Christmas and the Kingship of Christ
Christ came to unseat the kings, so that true hearts might find their sanctuary in him, the true and lasting king.
While I am not a bean counter, at least not on matters biblical, I know of several Scripture scholars who most definitely are, one of whom tells me that the phrase “Kingdom of God,” which is among the Luminous Mysteries of the Rosary, shows up exactly 122 times in the New Testament. He apparently forgot to mention, however, that not fewer than 90 of those references may be ascribed to Jesus himself. Someone else needed to tell me that.
It’s a big deal, in other words. So, what does it mean and why does it matter? In his book, Jesus of Nazareth, Pope Benedict XVI, who has cornered many a theological market, including Holy Scripture, plainly tells us: “The Kingdom is not a thing, it is not a geographical dominion like worldly kingdoms. It is a person; it is he.”
The identification of the one with the other, therefore, remains at the heart of the Church’s Christological faith. Which is why, in Christ’s proclamation of the Kingdom, he points precisely to himself, not to some external thing outside of or beyond the human being Jesus, the very one in whom the eternal Word of God became flesh. Thus, it matters profoundly that we not reduce the Kingdom to the status of a thing, an ideological or political construct separate and distinct from the Person of Jesus Christ. The world is awash in countless projects of human uplift, after all, which appear to have done very little to lift anyone’s spirit. Only a person can truly save. And when it is the Second Person of the eternal Trinity himself, what miracles might then be wrought!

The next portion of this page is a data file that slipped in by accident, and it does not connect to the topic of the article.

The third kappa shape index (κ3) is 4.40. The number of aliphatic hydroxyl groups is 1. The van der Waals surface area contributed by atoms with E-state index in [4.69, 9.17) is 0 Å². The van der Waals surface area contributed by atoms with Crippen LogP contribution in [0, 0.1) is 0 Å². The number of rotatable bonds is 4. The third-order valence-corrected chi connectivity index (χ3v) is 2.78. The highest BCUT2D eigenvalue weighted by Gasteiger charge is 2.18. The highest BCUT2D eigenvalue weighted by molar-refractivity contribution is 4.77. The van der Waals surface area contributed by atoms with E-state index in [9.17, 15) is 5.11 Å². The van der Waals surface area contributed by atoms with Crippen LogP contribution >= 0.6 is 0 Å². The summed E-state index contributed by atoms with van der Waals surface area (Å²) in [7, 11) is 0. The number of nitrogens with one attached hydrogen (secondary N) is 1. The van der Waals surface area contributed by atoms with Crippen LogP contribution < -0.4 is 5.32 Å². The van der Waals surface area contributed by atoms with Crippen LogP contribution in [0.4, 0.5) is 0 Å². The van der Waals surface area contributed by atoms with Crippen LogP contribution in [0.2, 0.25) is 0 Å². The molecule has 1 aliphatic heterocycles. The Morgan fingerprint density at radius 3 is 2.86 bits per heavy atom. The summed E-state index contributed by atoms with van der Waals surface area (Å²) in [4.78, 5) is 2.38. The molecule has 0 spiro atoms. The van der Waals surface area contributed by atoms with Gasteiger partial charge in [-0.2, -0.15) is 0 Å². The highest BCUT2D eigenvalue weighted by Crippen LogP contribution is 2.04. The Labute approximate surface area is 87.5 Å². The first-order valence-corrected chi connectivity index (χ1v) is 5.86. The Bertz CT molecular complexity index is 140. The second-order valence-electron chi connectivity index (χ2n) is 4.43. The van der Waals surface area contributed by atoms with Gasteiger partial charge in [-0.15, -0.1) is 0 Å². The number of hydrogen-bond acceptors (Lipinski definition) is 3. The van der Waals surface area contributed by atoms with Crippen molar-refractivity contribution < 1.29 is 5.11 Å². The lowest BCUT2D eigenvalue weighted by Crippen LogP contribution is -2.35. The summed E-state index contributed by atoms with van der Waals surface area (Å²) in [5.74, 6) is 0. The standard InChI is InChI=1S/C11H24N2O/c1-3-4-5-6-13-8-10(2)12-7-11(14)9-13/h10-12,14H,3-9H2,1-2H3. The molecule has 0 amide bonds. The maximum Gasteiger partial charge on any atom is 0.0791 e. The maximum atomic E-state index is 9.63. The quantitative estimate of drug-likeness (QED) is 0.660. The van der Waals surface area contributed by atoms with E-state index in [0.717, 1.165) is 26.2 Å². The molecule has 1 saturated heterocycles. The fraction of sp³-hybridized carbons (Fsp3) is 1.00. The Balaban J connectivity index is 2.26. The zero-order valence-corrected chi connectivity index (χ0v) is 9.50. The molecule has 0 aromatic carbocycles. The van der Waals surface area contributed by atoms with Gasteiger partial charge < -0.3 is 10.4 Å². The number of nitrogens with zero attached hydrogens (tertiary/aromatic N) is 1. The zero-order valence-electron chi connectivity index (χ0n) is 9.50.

Why, even when God was a child, freshly found amid the sheep and the cows of Bethlehem, the trappings of kingship apply. In that lovely hymn by Charles Wesley, “Come, Thou Long-Expected Jesus,” so often sung at Mass on the Sundays of Advent, the note of kingship is unmistakably struck:
Born thy people to deliver, Born a child and yet a king,
Born to reign in us forever, Now thy gracious kingdom bring.
Or, to sound another Wesley hymn, one which is yet more famous, and whose very title is carried in the first line: “Hark! The herald angels sing…” And what is the song that they sing? Nothing less than a seraphic outburst of full-throated praise to the “Glory of the newborn King…” Followed at once by, “Peace on earth, and mercy mild, / God and sinners reconciled!”
So, yes, it is a very big deal that divine kingship be predicated of Christ, extending even unto the womb whence the miracle of his conception took place. “Immensity,” exclaimed the poet Donne in high tribute to the young virgin who, “cloistered (him) in thy dear womb.” No end of meditation awaits us upon such sublime paradoxes of faith. If theology is nothing other than the attempt made by faith to understand, what is it that theology is to understand? Surely, among other mysteries, the fact that the kingship of Jesus Christ is not a mere honorific title conferred after the fact; but fundamental to the very Logos of God who, from the very first moment of his taking on human existence, asserted a kingship both unique and indestructible. Indeed, with the most gracious and far reaching implications for those who believe it.